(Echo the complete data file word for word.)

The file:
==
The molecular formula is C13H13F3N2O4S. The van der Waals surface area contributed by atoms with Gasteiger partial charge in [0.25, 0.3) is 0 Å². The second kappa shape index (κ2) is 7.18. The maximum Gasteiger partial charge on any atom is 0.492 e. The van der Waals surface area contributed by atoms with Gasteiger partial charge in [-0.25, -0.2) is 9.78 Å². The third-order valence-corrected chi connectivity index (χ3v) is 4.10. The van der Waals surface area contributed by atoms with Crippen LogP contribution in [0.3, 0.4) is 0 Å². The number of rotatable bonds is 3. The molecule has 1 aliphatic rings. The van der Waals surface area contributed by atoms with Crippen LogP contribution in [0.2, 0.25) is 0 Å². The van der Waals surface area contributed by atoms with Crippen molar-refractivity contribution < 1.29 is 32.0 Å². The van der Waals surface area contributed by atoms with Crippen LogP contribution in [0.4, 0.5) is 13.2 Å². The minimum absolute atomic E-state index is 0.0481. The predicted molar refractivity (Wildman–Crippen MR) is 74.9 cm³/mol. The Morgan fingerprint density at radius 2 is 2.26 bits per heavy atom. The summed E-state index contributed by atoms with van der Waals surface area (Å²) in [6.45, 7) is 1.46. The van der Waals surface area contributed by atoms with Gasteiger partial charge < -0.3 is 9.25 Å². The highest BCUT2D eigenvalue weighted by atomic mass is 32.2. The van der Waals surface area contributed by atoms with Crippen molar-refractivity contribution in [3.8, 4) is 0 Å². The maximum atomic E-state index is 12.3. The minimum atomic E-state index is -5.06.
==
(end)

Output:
The molecular formula is C13H13F3N2O4S. The van der Waals surface area contributed by atoms with Gasteiger partial charge in [0.25, 0.3) is 0 Å². The second kappa shape index (κ2) is 7.18. The maximum Gasteiger partial charge on any atom is 0.492 e. The van der Waals surface area contributed by atoms with Gasteiger partial charge in [-0.25, -0.2) is 9.78 Å². The third-order valence-corrected chi connectivity index (χ3v) is 4.10. The van der Waals surface area contributed by atoms with Crippen LogP contribution in [0.3, 0.4) is 0 Å². The number of rotatable bonds is 3. The molecule has 1 aliphatic rings. The van der Waals surface area contributed by atoms with Crippen LogP contribution in [0.2, 0.25) is 0 Å². The van der Waals surface area contributed by atoms with Crippen molar-refractivity contribution < 1.29 is 32.0 Å². The van der Waals surface area contributed by atoms with Crippen LogP contribution in [0.4, 0.5) is 13.2 Å². The minimum absolute atomic E-state index is 0.0481. The predicted molar refractivity (Wildman–Crippen MR) is 74.9 cm³/mol. The Morgan fingerprint density at radius 2 is 2.26 bits per heavy atom. The summed E-state index contributed by atoms with van der Waals surface area (Å²) in [6.45, 7) is 1.46. The van der Waals surface area contributed by atoms with Gasteiger partial charge < -0.3 is 9.25 Å². The highest BCUT2D eigenvalue weighted by atomic mass is 32.2. The van der Waals surface area contributed by atoms with Crippen molar-refractivity contribution in [3.8, 4) is 0 Å². The maximum atomic E-state index is 12.3. The minimum atomic E-state index is -5.06.